The Legacy Tree
At what point do we realize success isn’t enough?
When does the job title feel empty? At what point does money feel fleeting after it’s spent and wealth seem trivial sitting in an account? We are taught that success is important. It’s what our parents wanted for us and what we want for our children. Through this idealization we define failure, develop a fear for it, and devote ourselves to whatever we think is the opposite of that definition. At some point, we feel far enough away that we consider ourselves successful. But does it feel like our expectations? What impact does it have on us and the world around us?
We need to shift from “success” to “significance”.
We may have a misnomer ingrained in us. How would it change the way we look back on our lives if we redefine that original goal not as success, but as security? And that failure we’ve been working to avoid is insecurity, or dependence, or instability. That in itself isn’t harmful or wrong, in fact it’s completely understandable. Yet, a reminder to be made is that throughout the Bible, God isn’t very concerned with what we understand as security. Independence is always proven to be inferior to dependence upon God, and the call upon many people’s lives in Scripture includes insecurity and instability. Regardless of whether we look at it as success or security, there is something temporary about life through this lens. We can instead work towards a life of significance.
Significance is about purpose, not fear.
Instead of being concerned with the temporary and the immediate, we can identify with the scriptural challenge to set our sights on the eternal. Within God’s kingdom, there is work to be done that outlasts our earthly lives. And working for the kingdom provides a sense of purpose and drive that changes the way we live, because we are no longer motivated by fear. We experience a transformation because of this calling. But not only that, the impact we have is wider-reaching and longer-lasting than what striving for security. God’s design for His kingdom began with calling us to tend it, grow it, and nurture it in the form of a garden, so it could last eternally.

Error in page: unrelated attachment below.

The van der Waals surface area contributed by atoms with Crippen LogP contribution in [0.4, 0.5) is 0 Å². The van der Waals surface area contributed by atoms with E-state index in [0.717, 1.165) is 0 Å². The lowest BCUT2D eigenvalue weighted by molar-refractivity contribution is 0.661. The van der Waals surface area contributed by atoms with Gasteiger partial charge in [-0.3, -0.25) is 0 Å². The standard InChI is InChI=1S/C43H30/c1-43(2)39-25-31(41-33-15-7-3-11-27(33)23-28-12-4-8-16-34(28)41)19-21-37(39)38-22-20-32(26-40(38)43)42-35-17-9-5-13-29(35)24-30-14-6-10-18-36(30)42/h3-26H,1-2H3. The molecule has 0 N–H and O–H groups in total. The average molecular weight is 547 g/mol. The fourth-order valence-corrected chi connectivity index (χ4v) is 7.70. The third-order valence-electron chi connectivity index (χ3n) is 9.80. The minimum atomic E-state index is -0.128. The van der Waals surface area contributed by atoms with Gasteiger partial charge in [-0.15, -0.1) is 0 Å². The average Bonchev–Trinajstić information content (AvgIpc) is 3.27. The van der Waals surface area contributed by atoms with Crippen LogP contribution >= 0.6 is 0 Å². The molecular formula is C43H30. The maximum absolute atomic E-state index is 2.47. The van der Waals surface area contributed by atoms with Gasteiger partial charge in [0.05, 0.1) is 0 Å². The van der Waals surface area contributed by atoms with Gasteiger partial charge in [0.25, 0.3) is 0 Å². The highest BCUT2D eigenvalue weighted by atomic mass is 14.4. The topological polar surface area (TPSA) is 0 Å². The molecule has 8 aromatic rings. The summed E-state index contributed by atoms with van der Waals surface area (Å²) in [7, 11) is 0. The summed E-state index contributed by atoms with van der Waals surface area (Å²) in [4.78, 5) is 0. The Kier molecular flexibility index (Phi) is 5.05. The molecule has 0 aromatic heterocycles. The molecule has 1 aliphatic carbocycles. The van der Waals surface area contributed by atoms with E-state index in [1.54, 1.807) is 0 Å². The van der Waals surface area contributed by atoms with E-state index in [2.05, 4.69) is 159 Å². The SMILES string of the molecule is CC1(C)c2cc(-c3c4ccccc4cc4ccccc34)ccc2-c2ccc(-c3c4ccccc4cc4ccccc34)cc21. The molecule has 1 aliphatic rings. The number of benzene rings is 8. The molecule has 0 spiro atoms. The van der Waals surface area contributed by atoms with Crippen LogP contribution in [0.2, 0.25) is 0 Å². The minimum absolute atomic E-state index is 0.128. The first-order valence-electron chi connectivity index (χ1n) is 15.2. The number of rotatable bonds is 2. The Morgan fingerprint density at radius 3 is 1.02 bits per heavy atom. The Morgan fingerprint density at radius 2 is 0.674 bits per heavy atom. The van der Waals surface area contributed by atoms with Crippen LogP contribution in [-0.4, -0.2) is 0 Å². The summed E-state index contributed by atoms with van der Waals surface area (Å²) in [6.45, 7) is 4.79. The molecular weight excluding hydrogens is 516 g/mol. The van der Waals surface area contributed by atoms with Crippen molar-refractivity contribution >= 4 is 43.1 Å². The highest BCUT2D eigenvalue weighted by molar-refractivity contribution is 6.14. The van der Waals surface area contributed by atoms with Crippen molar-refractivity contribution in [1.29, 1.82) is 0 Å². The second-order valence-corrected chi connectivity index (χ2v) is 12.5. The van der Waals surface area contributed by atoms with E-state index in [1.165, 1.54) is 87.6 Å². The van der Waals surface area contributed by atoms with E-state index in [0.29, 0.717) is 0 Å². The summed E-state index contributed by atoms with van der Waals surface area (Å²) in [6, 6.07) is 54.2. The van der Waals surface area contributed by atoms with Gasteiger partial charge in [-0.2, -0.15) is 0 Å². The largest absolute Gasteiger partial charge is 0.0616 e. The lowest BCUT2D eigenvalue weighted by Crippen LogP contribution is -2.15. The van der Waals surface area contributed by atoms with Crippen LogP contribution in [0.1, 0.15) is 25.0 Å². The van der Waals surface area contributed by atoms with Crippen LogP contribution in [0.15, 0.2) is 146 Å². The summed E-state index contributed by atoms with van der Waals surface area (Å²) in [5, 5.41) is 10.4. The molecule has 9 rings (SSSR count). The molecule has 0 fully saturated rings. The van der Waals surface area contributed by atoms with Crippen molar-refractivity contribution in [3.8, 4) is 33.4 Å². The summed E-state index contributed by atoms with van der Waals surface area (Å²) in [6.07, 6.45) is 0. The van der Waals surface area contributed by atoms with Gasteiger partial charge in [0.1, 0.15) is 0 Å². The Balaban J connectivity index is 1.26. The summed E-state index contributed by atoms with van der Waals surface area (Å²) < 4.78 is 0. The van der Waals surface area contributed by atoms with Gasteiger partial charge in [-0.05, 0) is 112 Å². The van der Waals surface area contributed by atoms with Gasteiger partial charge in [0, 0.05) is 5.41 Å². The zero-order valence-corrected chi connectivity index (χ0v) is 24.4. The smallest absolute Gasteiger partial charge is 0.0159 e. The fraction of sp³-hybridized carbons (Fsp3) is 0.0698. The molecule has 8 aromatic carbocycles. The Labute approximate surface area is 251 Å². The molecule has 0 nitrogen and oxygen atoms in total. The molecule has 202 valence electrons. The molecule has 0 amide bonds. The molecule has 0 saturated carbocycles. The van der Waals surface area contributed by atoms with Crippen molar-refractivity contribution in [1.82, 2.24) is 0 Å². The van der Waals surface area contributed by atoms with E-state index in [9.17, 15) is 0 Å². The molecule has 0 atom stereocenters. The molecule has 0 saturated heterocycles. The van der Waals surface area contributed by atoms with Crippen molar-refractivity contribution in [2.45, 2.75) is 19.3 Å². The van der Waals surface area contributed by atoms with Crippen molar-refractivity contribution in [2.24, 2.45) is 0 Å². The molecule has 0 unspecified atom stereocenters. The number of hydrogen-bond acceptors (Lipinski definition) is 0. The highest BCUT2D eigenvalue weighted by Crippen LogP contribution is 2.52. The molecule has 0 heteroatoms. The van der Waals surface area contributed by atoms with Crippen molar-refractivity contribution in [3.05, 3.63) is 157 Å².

That’s why we love trees.
Trees stand tall, spread wide, and last generations. And perhaps more significantly, those who plant them don’t get to see the fullness of what they become. Yet, we plant them anyway. For our children, for the coming generations, and for the world, we diligently put in work that nurtures and beautifies God’s kingdom. The gift God has given us is that we can plant trees in our lives. Yes, physical ones, but also seeds of love, trust, and forgiveness that grow to be much larger than we originally could imagine. What would it look like if we got back to that? What would it look like to go back to gardening?
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